Home Bots & Brains ‘Smallest, lightest, fastest’ robot developed

‘Smallest, lightest, fastest’ robot developed

by Pieter Werner

Researchers at Washington State University have developed two insect-like robots: a mini-bug and a water strider. These robots are, according to the researchers, the smallest, lightest, and fastest fully functional micro-robots to date. Their development opens up new possibilities in various applications, including artificial pollination, search and rescue, environmental monitoring, micro-fabrication, and robotic-assisted surgery.

The mini-bug weighs just eight milligrams, and the water strider is slightly heavier at 55 milligrams. Both robots are capable of moving at a speed of around six millimeters per second. This speed, while impressive for micro-robots of this scale, is still slower compared to their biological counterparts such as ants, which can move up to a meter per second.

A key innovation in these robots is their tiny actuators, which facilitate movement. Conor Trygstad, a PhD student at WSU’s School of Mechanical and Materials Engineering and the lead author of the study, employed a novel fabrication technique to miniaturize these actuators to less than a milligram. This achievement has led to the creation of the smallest and fastest actuators for micro-robotics, as stated by Néstor O. Pérez-Arancibia, who led the project.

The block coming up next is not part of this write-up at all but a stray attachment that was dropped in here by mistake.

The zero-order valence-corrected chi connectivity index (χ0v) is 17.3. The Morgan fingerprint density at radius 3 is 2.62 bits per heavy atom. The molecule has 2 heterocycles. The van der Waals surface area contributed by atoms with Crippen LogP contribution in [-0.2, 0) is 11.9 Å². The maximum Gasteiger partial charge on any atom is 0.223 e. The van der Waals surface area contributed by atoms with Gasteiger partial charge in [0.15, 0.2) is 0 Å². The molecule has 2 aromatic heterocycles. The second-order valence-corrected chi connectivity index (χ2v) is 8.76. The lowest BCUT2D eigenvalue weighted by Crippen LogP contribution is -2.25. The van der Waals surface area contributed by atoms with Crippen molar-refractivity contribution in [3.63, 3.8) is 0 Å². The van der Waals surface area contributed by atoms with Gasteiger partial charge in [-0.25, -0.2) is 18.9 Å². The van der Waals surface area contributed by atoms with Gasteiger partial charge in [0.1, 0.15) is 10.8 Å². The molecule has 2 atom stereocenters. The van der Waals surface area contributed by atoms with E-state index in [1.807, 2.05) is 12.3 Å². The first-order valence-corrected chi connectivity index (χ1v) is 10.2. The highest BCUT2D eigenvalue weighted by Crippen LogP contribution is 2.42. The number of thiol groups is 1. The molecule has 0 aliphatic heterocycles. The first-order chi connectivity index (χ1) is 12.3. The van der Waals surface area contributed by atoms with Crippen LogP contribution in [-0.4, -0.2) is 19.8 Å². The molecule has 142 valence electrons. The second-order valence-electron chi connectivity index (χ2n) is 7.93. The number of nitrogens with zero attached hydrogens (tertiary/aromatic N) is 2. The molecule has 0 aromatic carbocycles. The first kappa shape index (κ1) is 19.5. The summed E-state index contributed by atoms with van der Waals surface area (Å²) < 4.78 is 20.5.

The actuators utilize a shape memory alloy, capable of changing shapes when heated and returning to their original form afterwards. This technology, which lacks moving parts or spinning components, is generally not used in large-scale robotics due to its slow response. However, in these micro-robots, the actuators are composed of two tiny shape memory alloy wires, only 1/1000 of an inch in diameter, that can be quickly heated and cooled. This allows the robots to move their parts at up to 40 times per second and lift more than 150 times their weight.

The shape memory alloy (SMA) technology also offers the advantage of requiring minimal electricity or heat to operate, making it more energy-efficient than other robotic movement technologies.

An interesting aspect of this research is Trygstad’s inspiration from nature. Being an avid fly fisherman, he has closely observed water striders and aims to replicate their efficient rowing motion. While the WSU water strider robot currently uses a flat flapping motion, the goal is to emulate the natural insect’s more efficient movement. Furthermore, the team is working towards creating a water strider-type robot that can navigate both on top and just under the water surface. They are also exploring the use of tiny batteries or catalytic combustion to make these robots fully autonomous and independent of external power sources.

Credit: WSU Photo Services

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